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Business News/ Markets / Stock Markets/  FPIs face scrutiny as custodians label Mauritius high risk

FPIs face scrutiny as custodians label Mauritius high risk

Foreign funds set up through these custodians will face enhanced compliance requirements as a result.
  • Foreign funds from the nation held Indian securities worth ₹3.4 tn as of 30 April, data showed
  • Foreign funds from the nation held Indian securities (including debt and equities) worth  ₹3.4 trillion as of 30 April. (Photo: AP)Premium
    Foreign funds from the nation held Indian securities (including debt and equities) worth 3.4 trillion as of 30 April. (Photo: AP)

    NEW DELHI : Several global custodian banks have classified Mauritius as a ‘high-risk jurisdiction’ for Indian inflows as regulatory scrutiny intensifies in the country. Foreign funds set up through these custodians will face enhanced compliance requirements as a result.

    Mauritius’ importance as a jurisdiction for Indian investment is significant, with foreign funds from the nation holding Indian securities (including debt and equities) worth 3.4 trillion as of 30 April, data from depositories showed.

    Following the release of the Hindenburg report on Adani Group, which named certain Mauritius-based foreign portfolio investors (FPIs), most custodian banks have raised the risk status of Mauritius.

    The report has also sparked a broader discussion in India about the opaque structures employed by a few Mauritius-based entities. Indian regulators have also turned wary of some Mauritius-based investors. Most recently, the government published a list of 21 countries whose investors were exempt from paying angel tax. Mauritius was not part of the list, even though it is a major source of foreign investment in India.

    An email sent to Mahen Kumar Seeruttun, minister of financial services and good governance of Mauritius, on Thursday, remained unanswered.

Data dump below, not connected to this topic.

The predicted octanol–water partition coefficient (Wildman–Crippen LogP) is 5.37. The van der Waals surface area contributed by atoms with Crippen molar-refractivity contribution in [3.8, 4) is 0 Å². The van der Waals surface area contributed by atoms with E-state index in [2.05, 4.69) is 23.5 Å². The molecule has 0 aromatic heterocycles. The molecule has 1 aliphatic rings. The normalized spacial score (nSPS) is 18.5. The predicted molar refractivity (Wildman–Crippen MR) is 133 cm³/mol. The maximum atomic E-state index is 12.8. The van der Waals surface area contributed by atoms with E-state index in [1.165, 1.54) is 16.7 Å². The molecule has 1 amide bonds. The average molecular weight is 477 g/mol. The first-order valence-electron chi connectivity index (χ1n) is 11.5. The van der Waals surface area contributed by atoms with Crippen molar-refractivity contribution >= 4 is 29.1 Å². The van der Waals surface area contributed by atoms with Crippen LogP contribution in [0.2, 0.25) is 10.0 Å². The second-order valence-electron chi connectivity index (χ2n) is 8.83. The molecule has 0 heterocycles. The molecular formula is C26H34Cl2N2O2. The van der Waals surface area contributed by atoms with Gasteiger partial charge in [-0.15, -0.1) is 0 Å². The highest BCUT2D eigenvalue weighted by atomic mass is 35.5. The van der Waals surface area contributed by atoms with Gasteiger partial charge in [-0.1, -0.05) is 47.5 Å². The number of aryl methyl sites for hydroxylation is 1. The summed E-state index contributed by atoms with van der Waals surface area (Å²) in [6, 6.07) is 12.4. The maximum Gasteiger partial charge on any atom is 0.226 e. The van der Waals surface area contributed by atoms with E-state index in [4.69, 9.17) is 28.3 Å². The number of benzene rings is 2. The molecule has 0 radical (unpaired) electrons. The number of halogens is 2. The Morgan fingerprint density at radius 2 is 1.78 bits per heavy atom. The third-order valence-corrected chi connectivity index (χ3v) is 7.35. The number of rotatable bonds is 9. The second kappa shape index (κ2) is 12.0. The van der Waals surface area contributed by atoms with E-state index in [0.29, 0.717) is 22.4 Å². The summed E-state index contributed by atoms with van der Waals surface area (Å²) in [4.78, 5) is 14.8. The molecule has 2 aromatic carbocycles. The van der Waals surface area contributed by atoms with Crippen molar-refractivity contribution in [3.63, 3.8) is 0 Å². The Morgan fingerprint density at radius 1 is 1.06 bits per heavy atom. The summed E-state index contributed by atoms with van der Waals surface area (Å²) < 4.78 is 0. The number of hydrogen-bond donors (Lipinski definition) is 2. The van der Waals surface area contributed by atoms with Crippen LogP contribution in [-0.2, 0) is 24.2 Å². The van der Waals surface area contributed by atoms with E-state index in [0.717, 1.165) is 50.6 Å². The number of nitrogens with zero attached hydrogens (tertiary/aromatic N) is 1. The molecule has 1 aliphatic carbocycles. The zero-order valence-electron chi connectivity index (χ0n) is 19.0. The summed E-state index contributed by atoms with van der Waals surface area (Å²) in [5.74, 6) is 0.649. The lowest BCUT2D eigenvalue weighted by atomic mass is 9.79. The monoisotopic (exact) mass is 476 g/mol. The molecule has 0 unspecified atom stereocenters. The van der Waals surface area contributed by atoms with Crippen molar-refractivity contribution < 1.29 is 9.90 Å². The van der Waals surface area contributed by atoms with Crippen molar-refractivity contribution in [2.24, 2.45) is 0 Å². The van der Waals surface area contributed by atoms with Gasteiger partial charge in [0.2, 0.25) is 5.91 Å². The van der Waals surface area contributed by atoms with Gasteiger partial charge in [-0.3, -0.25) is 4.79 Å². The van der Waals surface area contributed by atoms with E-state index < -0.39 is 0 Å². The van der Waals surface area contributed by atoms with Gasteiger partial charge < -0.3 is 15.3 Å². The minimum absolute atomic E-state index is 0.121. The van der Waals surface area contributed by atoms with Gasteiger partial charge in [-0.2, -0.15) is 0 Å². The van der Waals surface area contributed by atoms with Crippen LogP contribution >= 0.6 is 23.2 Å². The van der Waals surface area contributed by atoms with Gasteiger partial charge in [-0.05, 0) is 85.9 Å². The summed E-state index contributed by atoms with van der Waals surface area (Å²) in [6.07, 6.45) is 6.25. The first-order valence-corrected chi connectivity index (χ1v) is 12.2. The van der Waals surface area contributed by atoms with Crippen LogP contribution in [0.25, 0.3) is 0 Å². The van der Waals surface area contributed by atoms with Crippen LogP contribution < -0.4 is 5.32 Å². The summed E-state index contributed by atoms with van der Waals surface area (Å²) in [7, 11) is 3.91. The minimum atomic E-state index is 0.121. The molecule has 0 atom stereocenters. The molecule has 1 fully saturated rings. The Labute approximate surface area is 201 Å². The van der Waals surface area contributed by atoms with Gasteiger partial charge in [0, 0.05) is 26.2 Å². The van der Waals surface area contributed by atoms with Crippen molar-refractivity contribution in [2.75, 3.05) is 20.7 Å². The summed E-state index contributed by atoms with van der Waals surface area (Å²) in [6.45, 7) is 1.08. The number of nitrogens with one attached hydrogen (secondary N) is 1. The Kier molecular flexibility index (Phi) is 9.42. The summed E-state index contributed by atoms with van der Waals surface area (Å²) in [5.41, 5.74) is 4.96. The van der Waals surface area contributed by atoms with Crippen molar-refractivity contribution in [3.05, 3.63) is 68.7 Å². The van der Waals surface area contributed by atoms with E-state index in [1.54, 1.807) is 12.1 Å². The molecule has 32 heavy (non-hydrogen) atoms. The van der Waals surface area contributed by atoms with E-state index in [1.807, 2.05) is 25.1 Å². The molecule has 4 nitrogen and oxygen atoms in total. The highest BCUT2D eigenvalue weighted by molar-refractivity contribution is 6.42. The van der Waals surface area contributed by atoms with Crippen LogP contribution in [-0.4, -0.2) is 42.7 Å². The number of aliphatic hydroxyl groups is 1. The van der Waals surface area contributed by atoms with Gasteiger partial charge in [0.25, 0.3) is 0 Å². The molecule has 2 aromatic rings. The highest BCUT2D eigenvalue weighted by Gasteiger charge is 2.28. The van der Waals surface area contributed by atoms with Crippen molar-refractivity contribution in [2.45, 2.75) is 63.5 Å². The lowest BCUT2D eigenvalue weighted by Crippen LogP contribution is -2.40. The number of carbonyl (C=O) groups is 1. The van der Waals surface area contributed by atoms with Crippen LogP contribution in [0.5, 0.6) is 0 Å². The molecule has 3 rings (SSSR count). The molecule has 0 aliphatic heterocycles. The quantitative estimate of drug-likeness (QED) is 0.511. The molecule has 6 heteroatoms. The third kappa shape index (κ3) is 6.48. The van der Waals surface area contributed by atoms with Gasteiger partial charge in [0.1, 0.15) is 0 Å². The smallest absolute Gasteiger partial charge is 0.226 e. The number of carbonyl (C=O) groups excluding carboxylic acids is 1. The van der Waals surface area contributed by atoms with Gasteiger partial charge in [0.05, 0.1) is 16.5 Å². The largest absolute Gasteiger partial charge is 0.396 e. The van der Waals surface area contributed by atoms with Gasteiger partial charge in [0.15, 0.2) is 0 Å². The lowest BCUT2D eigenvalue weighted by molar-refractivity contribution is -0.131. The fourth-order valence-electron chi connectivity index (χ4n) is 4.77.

“The risk perception of Mauritius has gone up significantly in recent months. Custodian banks also want to ensure that the entities coming from Mauritius are proper investors and there is no potential round-tripping," said a custodian on condition of anonymity.

    “For investors coming from high-risk jurisdictions, the overall documentation requirement is higher. Custodian banks also perform their own internal checks while dealing with such investors."

    Every global bank categorizes various countries broadly under high-risk, medium-risk and low-risk jurisdictions. Investors coming from low-risk jurisdictions are subject to the least compliance requirements. This categorization is based on several factors, including the political climate, global data-sharing pacts and anti-money laundering laws.

    Custodian banks are global banks which act as contacts between market regulators, the Securities and Exchange Board of India(Sebi), and foreign funds. Under the rules, an FPI licence is issued by these custodian banks, and they are also in-charge of handling compliance matters on behalf of the funds.

    In 2018, Sebi wanted to propose a list of high-risk jurisdictions so that the capital flows from these countries could be monitored better. During that time, there was speculation that Mauritius may be put on the high-risk list. This led to a major uproar from Mauritius-based funds, prompting Sebi to withdraw that proposal. Instead, Sebi asked custodian banks to maintain their own individual lists of high-risk jurisdictions.

    Then in 2020, the Financial Action Task Force (FATF) put Mauritius on the list of “jurisdictions under increased monitoring". India’s anti-money laundering law prohibits any inflows from countries that feature in the negative list of the FATF. Again, investors panicked, prompting Sebi to clarify Mauritius funds would not be blacklisted due to the FATF action. Mauritius was removed from the grey list after the FATF conducted a comprehensive review.

    “But during both the previous occasions, despite the noise, investors were continuing to opt for Mauritius. But now the flows coming from Mauritius are drying up month after month," said the second person cited above. “Custodians and other stakeholders are generally advising the potential clients to choose Singapore or Gift City Ahmedabad instead of Mauritius to reduce regulatory risk."

    In June 2022, Mauritius was the second-largest source of FPI investment in India, with funds from the island nation holding securities worth nearly 5 trillion, which was 11% of the total FPI assets under management (AUM) in India.

    But by April, Mauritius fell to fourth place, with assets worth 3.4 trillion, or less than 7% of the total FPI AUM, NSDL data showed.

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    Updated: 01 Jun 2023, 11:33 PM IST
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